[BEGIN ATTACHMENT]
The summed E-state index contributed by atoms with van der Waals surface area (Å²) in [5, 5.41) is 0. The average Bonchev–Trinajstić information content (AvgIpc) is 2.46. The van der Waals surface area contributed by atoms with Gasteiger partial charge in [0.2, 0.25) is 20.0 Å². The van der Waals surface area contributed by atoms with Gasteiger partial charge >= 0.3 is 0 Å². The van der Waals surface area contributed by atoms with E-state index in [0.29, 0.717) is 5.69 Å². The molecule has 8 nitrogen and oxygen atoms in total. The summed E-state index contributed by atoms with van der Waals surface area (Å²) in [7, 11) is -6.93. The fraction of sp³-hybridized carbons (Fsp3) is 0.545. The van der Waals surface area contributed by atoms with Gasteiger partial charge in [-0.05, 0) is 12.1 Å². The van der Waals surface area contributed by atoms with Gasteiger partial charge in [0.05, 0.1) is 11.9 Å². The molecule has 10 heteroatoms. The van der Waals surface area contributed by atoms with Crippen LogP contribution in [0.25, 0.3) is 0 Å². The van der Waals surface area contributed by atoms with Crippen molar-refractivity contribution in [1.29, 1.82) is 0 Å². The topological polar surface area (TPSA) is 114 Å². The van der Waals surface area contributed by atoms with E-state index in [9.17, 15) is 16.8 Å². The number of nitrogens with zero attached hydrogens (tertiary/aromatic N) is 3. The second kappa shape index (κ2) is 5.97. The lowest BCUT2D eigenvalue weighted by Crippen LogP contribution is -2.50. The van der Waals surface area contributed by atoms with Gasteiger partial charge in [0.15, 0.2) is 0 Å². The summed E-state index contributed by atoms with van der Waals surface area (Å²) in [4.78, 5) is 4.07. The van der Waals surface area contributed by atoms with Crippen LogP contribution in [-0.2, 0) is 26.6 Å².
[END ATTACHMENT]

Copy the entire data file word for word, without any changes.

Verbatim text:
The summed E-state index contributed by atoms with van der Waals surface area (Å²) in [5, 5.41) is 0. The average Bonchev–Trinajstić information content (AvgIpc) is 2.46. The van der Waals surface area contributed by atoms with Gasteiger partial charge in [0.2, 0.25) is 20.0 Å². The van der Waals surface area contributed by atoms with Gasteiger partial charge >= 0.3 is 0 Å². The van der Waals surface area contributed by atoms with E-state index in [0.29, 0.717) is 5.69 Å². The molecule has 8 nitrogen and oxygen atoms in total. The summed E-state index contributed by atoms with van der Waals surface area (Å²) in [7, 11) is -6.93. The fraction of sp³-hybridized carbons (Fsp3) is 0.545. The van der Waals surface area contributed by atoms with Gasteiger partial charge in [-0.05, 0) is 12.1 Å². The van der Waals surface area contributed by atoms with Gasteiger partial charge in [0.05, 0.1) is 11.9 Å². The molecule has 10 heteroatoms. The van der Waals surface area contributed by atoms with Crippen LogP contribution in [0.25, 0.3) is 0 Å². The van der Waals surface area contributed by atoms with Crippen molar-refractivity contribution in [1.29, 1.82) is 0 Å². The topological polar surface area (TPSA) is 114 Å². The van der Waals surface area contributed by atoms with E-state index in [9.17, 15) is 16.8 Å². The number of nitrogens with zero attached hydrogens (tertiary/aromatic N) is 3. The second kappa shape index (κ2) is 5.97. The lowest BCUT2D eigenvalue weighted by Crippen LogP contribution is -2.50. The van der Waals surface area contributed by atoms with Gasteiger partial charge in [0.15, 0.2) is 0 Å². The summed E-state index contributed by atoms with van der Waals surface area (Å²) in [4.78, 5) is 4.07. The van der Waals surface area contributed by atoms with Crippen LogP contribution in [-0.2, 0) is 26.6 Å².